Staying in the nest has recently become the most common living arrangement for young adults.
According to Pew research, the 32.1% of 18- to 34-year-olds living in a parent’s home now just edges out the 31.6% who have the second most common living arrangement — living as a married partner or co-habitant in one’s own household.
Meanwhile, separate research shows that 29% of the young adults in that same age group are not saving any money month to month.
Living at home as a young adult. Not saving. That’s a bad, bad combo.
You could collect a stiff rent, but that defeats the purpose of coming back to the nest in the first place.
So, here’s a clever arrangement to consider: make your sweet rent deal be contingent on proof of retirement contributions. That means your young adult living at home has to maximize any 401(k) match opportunity at work and max out an IRA to secure your free (or reduced) room and board.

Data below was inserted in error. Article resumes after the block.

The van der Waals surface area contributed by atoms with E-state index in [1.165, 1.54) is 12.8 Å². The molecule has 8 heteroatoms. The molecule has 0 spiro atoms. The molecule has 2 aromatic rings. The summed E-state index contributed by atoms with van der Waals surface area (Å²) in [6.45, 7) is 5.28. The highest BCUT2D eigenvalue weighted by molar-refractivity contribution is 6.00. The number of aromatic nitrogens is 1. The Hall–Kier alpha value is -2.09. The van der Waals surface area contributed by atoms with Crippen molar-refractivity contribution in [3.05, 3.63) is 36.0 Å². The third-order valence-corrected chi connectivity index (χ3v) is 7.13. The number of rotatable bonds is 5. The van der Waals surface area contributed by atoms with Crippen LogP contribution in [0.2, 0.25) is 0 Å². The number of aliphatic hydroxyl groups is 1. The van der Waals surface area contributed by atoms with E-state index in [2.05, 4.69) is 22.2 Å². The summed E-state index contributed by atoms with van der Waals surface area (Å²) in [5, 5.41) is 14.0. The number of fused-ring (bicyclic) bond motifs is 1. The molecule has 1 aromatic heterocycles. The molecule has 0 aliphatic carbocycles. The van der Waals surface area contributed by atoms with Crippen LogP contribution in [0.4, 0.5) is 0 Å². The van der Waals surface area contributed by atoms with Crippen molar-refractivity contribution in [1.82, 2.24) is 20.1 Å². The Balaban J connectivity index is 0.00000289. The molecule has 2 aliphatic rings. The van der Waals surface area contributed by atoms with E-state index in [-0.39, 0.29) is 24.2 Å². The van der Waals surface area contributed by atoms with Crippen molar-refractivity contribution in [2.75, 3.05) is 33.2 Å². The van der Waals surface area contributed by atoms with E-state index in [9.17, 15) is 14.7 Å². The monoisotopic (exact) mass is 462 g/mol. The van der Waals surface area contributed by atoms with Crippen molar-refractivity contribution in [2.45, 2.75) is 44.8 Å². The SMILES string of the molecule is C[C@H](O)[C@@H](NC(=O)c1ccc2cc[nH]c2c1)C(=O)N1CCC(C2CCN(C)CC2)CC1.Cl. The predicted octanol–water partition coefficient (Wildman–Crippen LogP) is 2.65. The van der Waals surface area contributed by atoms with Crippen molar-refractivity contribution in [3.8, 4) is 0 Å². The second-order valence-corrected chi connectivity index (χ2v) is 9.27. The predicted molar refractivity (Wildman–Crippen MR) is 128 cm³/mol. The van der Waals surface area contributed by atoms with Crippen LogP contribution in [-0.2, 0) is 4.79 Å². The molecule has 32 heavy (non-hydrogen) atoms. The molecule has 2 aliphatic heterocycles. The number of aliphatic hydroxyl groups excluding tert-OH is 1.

An alternative deal to consider depending on circumstances: require a significant monthly payment toward reducing credit card or student loan debt. Once the debt is paid off, you can switch over to the retirement contribution rule.
The bottom line: If your young adult kids are staying in the nest rent-free now, they better darn well be building up a nest egg for later.
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